Lab-grown vaginas prove long-term success for four women born without one
Scientists in the USA have completed the first successful implants of “lab-grown” vaginal organs, in four women with a rare condition who were born without a vagina.
The extraordinary procedures, carried out between 2005 and 2008, have proved a long-term success, with all four patients, who were aged between 13 and 18 at the time of the operation, able to become sexually active without any discomfort.
It is the first time that vaginas grown from the patient’s own cells have been implanted and the experts behind the procedure said it had was superior to existing reconstructive methods.
All four patients had been diagnosed with the rare Mayer-Rokitansky-Kuster-Hauser (MRKH) syndrome. Women with MHRK are born without a vagina, cervix, or womb. It affects one in every 5,000 women.
Existing treatments for women living with MHRK include stretching the small amount of vaginal tissue present, and women are usually able to have comfortable sex but are unable to become pregnant.
The new technique, which has been trialled by a team of scientists in the USA and Mexico, led by Professor Anthony Atala of the Wake School of Medicine, saw the four patients undergo a biopsy to remove tissue from the vulva, which was used to cells in the lab. The cells were then placed on a biodegradable, vagina-shaped “scaffold”, hand-sewn and tailor made for the patient, and left to grow.
Researchers then surgically implanted the scaffolds, which once implanted, lead to expansions of nerves and blood vessels, which form tissue. As the biodegradable material is absorbed into the body the cells form into a permanent organ.
As many as eight years later, patients reported normal sexual function, and no pain. Because women with MHRK do not have a developed womb, the patients were unable to become pregnant. However, women with the condition can produce eggs, which can be used for IVF treatment.
“This technique is a viable option for vaginal reconstruction and has several advantages over current reconstructive methods because only a small biopsy of tissue is required and using vaginal cells may reduce complications that arise from using non-vaginal tissue, such as infection,” said Professor Atala.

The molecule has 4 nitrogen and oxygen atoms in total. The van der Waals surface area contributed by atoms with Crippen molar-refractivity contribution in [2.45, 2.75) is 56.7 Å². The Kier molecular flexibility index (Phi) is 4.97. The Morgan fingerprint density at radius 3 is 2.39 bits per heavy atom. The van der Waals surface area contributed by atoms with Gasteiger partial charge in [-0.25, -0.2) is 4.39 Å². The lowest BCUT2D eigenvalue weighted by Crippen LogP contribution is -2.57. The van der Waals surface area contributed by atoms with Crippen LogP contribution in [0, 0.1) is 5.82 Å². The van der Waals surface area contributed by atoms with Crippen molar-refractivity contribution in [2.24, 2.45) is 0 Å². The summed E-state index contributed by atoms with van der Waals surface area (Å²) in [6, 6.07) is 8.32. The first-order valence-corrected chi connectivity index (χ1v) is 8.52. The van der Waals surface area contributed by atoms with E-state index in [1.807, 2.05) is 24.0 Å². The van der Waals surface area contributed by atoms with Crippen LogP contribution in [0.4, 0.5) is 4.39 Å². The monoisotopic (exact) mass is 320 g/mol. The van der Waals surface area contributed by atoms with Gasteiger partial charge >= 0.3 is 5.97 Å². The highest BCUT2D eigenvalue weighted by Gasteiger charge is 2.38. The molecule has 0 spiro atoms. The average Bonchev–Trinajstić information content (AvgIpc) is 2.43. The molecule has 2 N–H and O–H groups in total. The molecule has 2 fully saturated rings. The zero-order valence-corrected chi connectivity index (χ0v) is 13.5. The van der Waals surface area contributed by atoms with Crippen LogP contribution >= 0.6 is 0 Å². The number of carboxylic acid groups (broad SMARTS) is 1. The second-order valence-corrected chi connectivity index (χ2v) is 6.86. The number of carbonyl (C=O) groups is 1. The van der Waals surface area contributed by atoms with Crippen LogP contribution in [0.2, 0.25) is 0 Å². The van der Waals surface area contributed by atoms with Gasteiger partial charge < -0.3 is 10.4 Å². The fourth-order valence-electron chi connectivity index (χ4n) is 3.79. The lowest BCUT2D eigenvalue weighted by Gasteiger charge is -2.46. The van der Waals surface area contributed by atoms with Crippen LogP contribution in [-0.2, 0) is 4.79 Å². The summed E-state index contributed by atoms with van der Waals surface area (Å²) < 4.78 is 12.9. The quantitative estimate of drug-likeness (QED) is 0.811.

Engineering organs for transplant from patients own tissue is a growing field of science which some experts believe could one day replace the need for organ donors. However, the procedures carried out by Professor Atala and his team represent only the first successful attempts and widespread clinical use is a long way off.
In another first, scientists in Switzerland have used similar techniques to reconstruct the nostrils of five patients, using cells from their nasal septum. The technique could be used to treat people who have had parts of their nose removed to prevent non-melanoma skin cancer, which commonly occurs on the skin of the nose, the researchers said.
A year after the procedure, all five patients said they were happy with both their ability to breathe with the engineered nostrils, and with their appearance.
Both studies are published in The Lancet medical journal today.
Martin Birchall, professor of laryngology at University College London and one of the UK’s leading ear, nose and throat surgeons, said that the findings “start to edge tissue engineering towards the mainstream of organ and tissue replacement needs”.
“These authors have not only successfully treated several patients with a difficult clinical problem, but addressed some of the most important questions facing translation of tissue engineering technologies,” he said, adding it was time for the healthcare industry to take the new tissue engineering techniques seriously and speed their development.
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